If you're confused about the twists and turns of the recount in the U.S. Senate race between Norm Coleman and Al Franken, here's an attempt to straighten things out.

Q Two weeks ago, the counties finished their recounting and Coleman led by about 190 votes. This week, his advantage rose to 264 votes on Tuesday and 358 on Wednesday, but on Friday night, Franken was ahead by 251. How did that happen?

A Most of this had to do with the state Canvassing Board's rulings on ballot challenges.

Q What are ballot challenges again?

A Those are cases in which one campaign disagreed with how the recount official awarded a vote after inspecting the ballot. Challenged ballots were set aside to be reviewed later by the Canvassing Board. That's what the board was doing the past week.

Q So why the big vote shifts?

A On Tuesday and Wednesday, the board dealt almost exclusively with challenges made by the Franken campaign. Because most challenges were rejected, most of the challenged ballots were awarded to Coleman, causing his vote total to increase. On Thursday and Friday, when the board reviewed challenges that were made by Coleman and rejected most of them, Franken picked up ground and went ahead.

Q Does that account for all the votes?

A No. There are a couple of matters still to be resolved. The biggest is allocating to each candidate the votes from about 5,000 ballot challenges that were withdrawn before the Canvassing Board met.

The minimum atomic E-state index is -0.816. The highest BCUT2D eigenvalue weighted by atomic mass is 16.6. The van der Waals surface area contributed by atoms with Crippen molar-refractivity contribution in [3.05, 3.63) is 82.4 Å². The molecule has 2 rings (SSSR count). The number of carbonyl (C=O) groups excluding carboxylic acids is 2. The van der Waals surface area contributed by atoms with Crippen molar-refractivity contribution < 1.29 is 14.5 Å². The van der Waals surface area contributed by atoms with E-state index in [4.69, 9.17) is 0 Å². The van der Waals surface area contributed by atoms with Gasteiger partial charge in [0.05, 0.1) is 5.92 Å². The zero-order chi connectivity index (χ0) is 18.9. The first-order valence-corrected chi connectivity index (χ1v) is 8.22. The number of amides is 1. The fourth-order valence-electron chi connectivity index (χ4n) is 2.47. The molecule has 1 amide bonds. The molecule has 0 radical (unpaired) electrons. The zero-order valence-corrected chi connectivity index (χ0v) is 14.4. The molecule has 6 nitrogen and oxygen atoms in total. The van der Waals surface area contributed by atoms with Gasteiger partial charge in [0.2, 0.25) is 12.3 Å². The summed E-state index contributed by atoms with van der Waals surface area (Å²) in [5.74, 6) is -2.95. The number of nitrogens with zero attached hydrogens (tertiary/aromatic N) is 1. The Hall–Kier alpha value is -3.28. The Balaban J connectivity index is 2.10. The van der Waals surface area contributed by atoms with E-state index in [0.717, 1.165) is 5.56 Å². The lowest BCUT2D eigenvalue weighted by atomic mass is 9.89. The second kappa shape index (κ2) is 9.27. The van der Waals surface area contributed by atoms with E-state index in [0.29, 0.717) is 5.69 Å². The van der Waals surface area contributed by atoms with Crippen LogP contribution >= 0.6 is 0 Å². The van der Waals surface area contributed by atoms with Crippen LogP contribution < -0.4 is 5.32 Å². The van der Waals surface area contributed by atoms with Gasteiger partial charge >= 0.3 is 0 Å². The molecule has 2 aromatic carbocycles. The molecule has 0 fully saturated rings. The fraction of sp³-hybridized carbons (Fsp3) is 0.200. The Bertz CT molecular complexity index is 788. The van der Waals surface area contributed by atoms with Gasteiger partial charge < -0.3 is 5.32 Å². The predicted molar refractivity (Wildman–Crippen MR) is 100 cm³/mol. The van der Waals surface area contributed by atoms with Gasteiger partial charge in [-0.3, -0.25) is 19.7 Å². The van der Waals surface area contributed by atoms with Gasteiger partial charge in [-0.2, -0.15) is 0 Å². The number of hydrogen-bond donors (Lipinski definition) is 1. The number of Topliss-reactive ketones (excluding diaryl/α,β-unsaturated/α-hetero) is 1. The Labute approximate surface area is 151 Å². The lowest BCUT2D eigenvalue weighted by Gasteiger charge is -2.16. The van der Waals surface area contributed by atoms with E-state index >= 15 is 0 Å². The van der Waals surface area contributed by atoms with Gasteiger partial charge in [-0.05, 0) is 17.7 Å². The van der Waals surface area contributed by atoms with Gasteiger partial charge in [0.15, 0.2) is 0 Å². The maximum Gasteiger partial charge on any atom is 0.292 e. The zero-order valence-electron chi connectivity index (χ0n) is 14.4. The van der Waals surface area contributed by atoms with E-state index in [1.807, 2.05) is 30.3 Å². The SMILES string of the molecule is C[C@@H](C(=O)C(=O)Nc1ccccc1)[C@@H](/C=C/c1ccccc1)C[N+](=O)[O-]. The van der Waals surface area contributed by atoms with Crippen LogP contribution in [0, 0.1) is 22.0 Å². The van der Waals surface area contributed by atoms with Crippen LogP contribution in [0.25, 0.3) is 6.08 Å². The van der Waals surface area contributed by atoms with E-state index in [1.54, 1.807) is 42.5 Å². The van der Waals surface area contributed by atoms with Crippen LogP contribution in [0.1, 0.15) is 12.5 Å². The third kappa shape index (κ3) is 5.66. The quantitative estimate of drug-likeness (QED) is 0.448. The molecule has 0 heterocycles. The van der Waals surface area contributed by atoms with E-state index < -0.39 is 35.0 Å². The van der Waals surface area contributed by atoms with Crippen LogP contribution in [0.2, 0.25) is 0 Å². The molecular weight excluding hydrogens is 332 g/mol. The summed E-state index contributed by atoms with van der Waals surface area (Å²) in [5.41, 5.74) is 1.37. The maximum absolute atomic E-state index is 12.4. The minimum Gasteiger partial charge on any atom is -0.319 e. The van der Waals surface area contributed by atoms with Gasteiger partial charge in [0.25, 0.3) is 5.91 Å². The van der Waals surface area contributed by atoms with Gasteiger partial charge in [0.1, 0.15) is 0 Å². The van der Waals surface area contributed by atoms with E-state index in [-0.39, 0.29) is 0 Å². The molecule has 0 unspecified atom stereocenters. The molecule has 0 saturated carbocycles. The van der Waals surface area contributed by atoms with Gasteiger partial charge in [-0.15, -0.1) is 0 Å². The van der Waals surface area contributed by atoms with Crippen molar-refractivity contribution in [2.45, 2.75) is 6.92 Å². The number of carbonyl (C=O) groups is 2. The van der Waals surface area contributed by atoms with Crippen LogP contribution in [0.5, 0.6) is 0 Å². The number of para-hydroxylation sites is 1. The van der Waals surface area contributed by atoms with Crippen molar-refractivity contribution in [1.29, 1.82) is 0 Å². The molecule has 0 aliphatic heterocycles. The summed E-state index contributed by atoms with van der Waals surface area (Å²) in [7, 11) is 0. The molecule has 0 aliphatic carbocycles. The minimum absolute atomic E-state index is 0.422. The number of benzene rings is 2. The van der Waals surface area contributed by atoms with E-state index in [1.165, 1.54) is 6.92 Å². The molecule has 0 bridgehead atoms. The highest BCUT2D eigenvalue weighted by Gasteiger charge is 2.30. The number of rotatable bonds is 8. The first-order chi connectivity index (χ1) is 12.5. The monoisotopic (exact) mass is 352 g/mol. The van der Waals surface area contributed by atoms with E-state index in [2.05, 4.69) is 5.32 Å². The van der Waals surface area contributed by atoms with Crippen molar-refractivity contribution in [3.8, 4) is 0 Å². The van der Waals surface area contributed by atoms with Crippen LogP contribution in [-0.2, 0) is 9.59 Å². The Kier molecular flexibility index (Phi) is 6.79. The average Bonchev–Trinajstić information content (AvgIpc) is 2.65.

Those votes won't be added to the official totals until the Canvassing Board addresses the issue, possibly on Monday morning or perhaps Tuesday.

Q Any other issues remaining after that?

A Yes. Among them are absentee ballots that were rejected improperly by elections officials. It's been estimated that there are as many as 1,600 such ballots. The state Supreme Court ruled last week that the Coleman and Franken campaigns, together with the secretary of state and local elections officials, should set up a procedure for identifying and counting ballots that the campaigns agree were improperly rejected. That work needs to be done by Dec. 31.

Another outstanding issue is the Coleman camp's claim that as many as 130 ballots may have been counted twice. On Friday, it asked the state Supreme Court to make resolution of that issue part of the process regarding improperly rejected absentee ballots.